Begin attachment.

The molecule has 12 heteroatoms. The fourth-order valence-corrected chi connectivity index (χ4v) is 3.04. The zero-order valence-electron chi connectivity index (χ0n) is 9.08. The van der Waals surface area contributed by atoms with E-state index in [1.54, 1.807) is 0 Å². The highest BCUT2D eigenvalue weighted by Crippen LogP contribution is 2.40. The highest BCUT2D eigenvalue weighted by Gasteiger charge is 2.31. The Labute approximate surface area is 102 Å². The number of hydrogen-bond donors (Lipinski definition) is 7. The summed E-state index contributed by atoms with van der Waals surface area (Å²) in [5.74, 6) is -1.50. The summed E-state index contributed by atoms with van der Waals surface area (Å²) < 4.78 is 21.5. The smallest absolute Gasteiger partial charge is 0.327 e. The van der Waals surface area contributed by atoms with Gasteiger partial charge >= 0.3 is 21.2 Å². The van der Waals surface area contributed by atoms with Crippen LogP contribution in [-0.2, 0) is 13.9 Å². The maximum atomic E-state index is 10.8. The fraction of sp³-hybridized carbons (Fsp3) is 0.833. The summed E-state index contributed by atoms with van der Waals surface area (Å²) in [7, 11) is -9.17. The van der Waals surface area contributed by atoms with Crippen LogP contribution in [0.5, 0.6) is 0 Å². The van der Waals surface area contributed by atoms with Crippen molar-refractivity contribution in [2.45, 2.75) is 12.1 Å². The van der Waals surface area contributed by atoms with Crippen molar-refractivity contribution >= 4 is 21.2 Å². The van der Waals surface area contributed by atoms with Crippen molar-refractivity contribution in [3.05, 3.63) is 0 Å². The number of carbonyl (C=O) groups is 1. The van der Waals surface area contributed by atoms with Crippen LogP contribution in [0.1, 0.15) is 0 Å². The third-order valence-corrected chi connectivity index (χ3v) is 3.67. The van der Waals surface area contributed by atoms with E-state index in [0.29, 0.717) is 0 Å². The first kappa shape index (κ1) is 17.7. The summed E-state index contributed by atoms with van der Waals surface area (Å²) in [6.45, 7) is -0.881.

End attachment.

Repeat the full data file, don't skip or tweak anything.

The molecule has 12 heteroatoms. The fourth-order valence-corrected chi connectivity index (χ4v) is 3.04. The zero-order valence-electron chi connectivity index (χ0n) is 9.08. The van der Waals surface area contributed by atoms with E-state index in [1.54, 1.807) is 0 Å². The highest BCUT2D eigenvalue weighted by Crippen LogP contribution is 2.40. The highest BCUT2D eigenvalue weighted by Gasteiger charge is 2.31. The Labute approximate surface area is 102 Å². The number of hydrogen-bond donors (Lipinski definition) is 7. The summed E-state index contributed by atoms with van der Waals surface area (Å²) in [5.74, 6) is -1.50. The summed E-state index contributed by atoms with van der Waals surface area (Å²) < 4.78 is 21.5. The smallest absolute Gasteiger partial charge is 0.327 e. The van der Waals surface area contributed by atoms with Gasteiger partial charge >= 0.3 is 21.2 Å². The van der Waals surface area contributed by atoms with Crippen LogP contribution in [-0.2, 0) is 13.9 Å². The maximum atomic E-state index is 10.8. The fraction of sp³-hybridized carbons (Fsp3) is 0.833. The summed E-state index contributed by atoms with van der Waals surface area (Å²) in [7, 11) is -9.17. The van der Waals surface area contributed by atoms with Crippen LogP contribution in [0.5, 0.6) is 0 Å². The van der Waals surface area contributed by atoms with Crippen molar-refractivity contribution in [2.45, 2.75) is 12.1 Å². The van der Waals surface area contributed by atoms with Crippen molar-refractivity contribution >= 4 is 21.2 Å². The van der Waals surface area contributed by atoms with Crippen molar-refractivity contribution in [3.05, 3.63) is 0 Å². The number of carbonyl (C=O) groups is 1. The van der Waals surface area contributed by atoms with Crippen LogP contribution in [0.1, 0.15) is 0 Å². The third-order valence-corrected chi connectivity index (χ3v) is 3.67. The van der Waals surface area contributed by atoms with E-state index in [0.29, 0.717) is 0 Å². The first kappa shape index (κ1) is 17.7. The summed E-state index contributed by atoms with van der Waals surface area (Å²) in [6.45, 7) is -0.881.